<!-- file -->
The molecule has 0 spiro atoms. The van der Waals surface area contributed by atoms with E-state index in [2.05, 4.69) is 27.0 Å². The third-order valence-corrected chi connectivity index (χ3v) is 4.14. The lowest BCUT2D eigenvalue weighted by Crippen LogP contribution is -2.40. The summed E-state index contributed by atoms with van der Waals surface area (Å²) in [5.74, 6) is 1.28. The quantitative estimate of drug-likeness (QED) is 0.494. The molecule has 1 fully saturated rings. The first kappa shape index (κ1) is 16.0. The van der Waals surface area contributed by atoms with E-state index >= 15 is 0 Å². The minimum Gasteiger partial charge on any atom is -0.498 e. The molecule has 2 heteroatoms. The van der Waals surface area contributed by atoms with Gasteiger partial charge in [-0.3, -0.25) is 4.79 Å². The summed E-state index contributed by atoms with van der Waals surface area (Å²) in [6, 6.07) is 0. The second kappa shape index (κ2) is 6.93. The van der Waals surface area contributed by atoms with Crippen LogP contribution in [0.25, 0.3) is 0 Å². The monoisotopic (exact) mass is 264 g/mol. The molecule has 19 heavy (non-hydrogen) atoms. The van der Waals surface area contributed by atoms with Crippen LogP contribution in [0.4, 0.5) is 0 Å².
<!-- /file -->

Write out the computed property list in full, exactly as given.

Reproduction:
The molecule has 0 spiro atoms. The van der Waals surface area contributed by atoms with E-state index in [2.05, 4.69) is 27.0 Å². The third-order valence-corrected chi connectivity index (χ3v) is 4.14. The lowest BCUT2D eigenvalue weighted by Crippen LogP contribution is -2.40. The summed E-state index contributed by atoms with van der Waals surface area (Å²) in [5.74, 6) is 1.28. The quantitative estimate of drug-likeness (QED) is 0.494. The molecule has 1 fully saturated rings. The first kappa shape index (κ1) is 16.0. The van der Waals surface area contributed by atoms with E-state index >= 15 is 0 Å². The minimum Gasteiger partial charge on any atom is -0.498 e. The molecule has 2 heteroatoms. The van der Waals surface area contributed by atoms with Gasteiger partial charge in [-0.3, -0.25) is 4.79 Å². The summed E-state index contributed by atoms with van der Waals surface area (Å²) in [6, 6.07) is 0. The second kappa shape index (κ2) is 6.93. The van der Waals surface area contributed by atoms with Crippen LogP contribution in [0.25, 0.3) is 0 Å². The monoisotopic (exact) mass is 264 g/mol. The molecule has 19 heavy (non-hydrogen) atoms. The van der Waals surface area contributed by atoms with Crippen LogP contribution in [0.4, 0.5) is 0 Å².